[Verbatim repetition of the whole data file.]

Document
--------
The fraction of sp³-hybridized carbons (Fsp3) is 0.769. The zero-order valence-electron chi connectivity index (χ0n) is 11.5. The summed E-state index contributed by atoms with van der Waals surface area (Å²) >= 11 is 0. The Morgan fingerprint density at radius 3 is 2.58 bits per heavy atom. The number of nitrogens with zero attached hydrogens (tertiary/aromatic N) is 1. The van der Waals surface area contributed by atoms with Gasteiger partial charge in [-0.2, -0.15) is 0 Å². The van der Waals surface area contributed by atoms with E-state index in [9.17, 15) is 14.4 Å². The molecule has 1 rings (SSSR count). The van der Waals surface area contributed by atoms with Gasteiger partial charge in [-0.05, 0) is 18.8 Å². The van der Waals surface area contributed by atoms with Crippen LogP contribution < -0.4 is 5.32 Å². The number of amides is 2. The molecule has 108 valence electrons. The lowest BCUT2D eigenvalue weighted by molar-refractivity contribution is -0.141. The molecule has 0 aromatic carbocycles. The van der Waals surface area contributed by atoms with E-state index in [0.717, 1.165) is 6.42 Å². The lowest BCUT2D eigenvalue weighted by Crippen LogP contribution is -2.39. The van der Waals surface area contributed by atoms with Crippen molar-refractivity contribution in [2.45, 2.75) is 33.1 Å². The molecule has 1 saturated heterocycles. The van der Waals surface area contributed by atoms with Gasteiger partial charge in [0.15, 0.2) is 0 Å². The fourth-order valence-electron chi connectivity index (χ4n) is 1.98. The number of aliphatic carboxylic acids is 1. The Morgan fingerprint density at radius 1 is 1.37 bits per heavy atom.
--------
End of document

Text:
The fraction of sp³-hybridized carbons (Fsp3) is 0.769. The zero-order valence-electron chi connectivity index (χ0n) is 11.5. The summed E-state index contributed by atoms with van der Waals surface area (Å²) >= 11 is 0. The Morgan fingerprint density at radius 3 is 2.58 bits per heavy atom. The number of nitrogens with zero attached hydrogens (tertiary/aromatic N) is 1. The van der Waals surface area contributed by atoms with Gasteiger partial charge in [-0.2, -0.15) is 0 Å². The van der Waals surface area contributed by atoms with E-state index in [9.17, 15) is 14.4 Å². The molecule has 1 rings (SSSR count). The van der Waals surface area contributed by atoms with Gasteiger partial charge in [-0.05, 0) is 18.8 Å². The van der Waals surface area contributed by atoms with Crippen LogP contribution < -0.4 is 5.32 Å². The number of amides is 2. The molecule has 108 valence electrons. The lowest BCUT2D eigenvalue weighted by molar-refractivity contribution is -0.141. The molecule has 0 aromatic carbocycles. The van der Waals surface area contributed by atoms with E-state index in [0.717, 1.165) is 6.42 Å². The lowest BCUT2D eigenvalue weighted by Crippen LogP contribution is -2.39. The van der Waals surface area contributed by atoms with Crippen molar-refractivity contribution in [2.45, 2.75) is 33.1 Å². The molecule has 1 saturated heterocycles. The van der Waals surface area contributed by atoms with Gasteiger partial charge in [0.15, 0.2) is 0 Å². The fourth-order valence-electron chi connectivity index (χ4n) is 1.98. The number of aliphatic carboxylic acids is 1. The Morgan fingerprint density at radius 1 is 1.37 bits per heavy atom.